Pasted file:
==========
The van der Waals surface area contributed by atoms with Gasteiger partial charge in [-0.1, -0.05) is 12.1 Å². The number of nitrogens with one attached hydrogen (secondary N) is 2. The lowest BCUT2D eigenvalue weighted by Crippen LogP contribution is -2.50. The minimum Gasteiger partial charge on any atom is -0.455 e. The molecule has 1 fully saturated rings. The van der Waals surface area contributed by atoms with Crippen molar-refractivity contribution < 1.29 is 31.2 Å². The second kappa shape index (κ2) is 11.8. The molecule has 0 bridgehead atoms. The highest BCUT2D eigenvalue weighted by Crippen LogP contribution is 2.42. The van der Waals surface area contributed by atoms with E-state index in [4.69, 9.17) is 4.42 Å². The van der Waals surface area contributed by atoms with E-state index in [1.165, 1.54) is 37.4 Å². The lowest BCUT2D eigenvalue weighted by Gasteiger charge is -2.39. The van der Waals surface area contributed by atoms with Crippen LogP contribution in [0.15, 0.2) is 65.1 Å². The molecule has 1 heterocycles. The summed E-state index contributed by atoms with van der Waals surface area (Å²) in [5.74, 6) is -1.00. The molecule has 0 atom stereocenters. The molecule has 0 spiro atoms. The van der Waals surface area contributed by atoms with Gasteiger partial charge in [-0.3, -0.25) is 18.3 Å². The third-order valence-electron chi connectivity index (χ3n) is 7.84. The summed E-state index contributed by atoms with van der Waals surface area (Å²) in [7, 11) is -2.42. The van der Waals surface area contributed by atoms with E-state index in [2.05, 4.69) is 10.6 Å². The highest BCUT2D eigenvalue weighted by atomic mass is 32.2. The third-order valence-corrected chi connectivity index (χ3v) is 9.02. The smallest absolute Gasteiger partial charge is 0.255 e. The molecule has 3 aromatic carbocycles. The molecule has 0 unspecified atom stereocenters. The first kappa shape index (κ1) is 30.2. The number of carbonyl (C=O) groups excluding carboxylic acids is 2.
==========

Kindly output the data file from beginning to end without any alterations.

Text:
The van der Waals surface area contributed by atoms with Gasteiger partial charge in [-0.1, -0.05) is 12.1 Å². The number of nitrogens with one attached hydrogen (secondary N) is 2. The lowest BCUT2D eigenvalue weighted by Crippen LogP contribution is -2.50. The minimum Gasteiger partial charge on any atom is -0.455 e. The molecule has 1 fully saturated rings. The van der Waals surface area contributed by atoms with Crippen molar-refractivity contribution < 1.29 is 31.2 Å². The second kappa shape index (κ2) is 11.8. The molecule has 0 bridgehead atoms. The highest BCUT2D eigenvalue weighted by Crippen LogP contribution is 2.42. The van der Waals surface area contributed by atoms with E-state index in [4.69, 9.17) is 4.42 Å². The van der Waals surface area contributed by atoms with E-state index in [1.165, 1.54) is 37.4 Å². The lowest BCUT2D eigenvalue weighted by Gasteiger charge is -2.39. The van der Waals surface area contributed by atoms with Crippen LogP contribution in [0.15, 0.2) is 65.1 Å². The molecule has 1 heterocycles. The summed E-state index contributed by atoms with van der Waals surface area (Å²) in [5.74, 6) is -1.00. The molecule has 0 atom stereocenters. The molecule has 0 spiro atoms. The van der Waals surface area contributed by atoms with Gasteiger partial charge in [-0.3, -0.25) is 18.3 Å². The third-order valence-electron chi connectivity index (χ3n) is 7.84. The summed E-state index contributed by atoms with van der Waals surface area (Å²) in [7, 11) is -2.42. The van der Waals surface area contributed by atoms with E-state index in [2.05, 4.69) is 10.6 Å². The highest BCUT2D eigenvalue weighted by atomic mass is 32.2. The third-order valence-corrected chi connectivity index (χ3v) is 9.02. The smallest absolute Gasteiger partial charge is 0.255 e. The molecule has 3 aromatic carbocycles. The molecule has 0 unspecified atom stereocenters. The first kappa shape index (κ1) is 30.2. The number of carbonyl (C=O) groups excluding carboxylic acids is 2.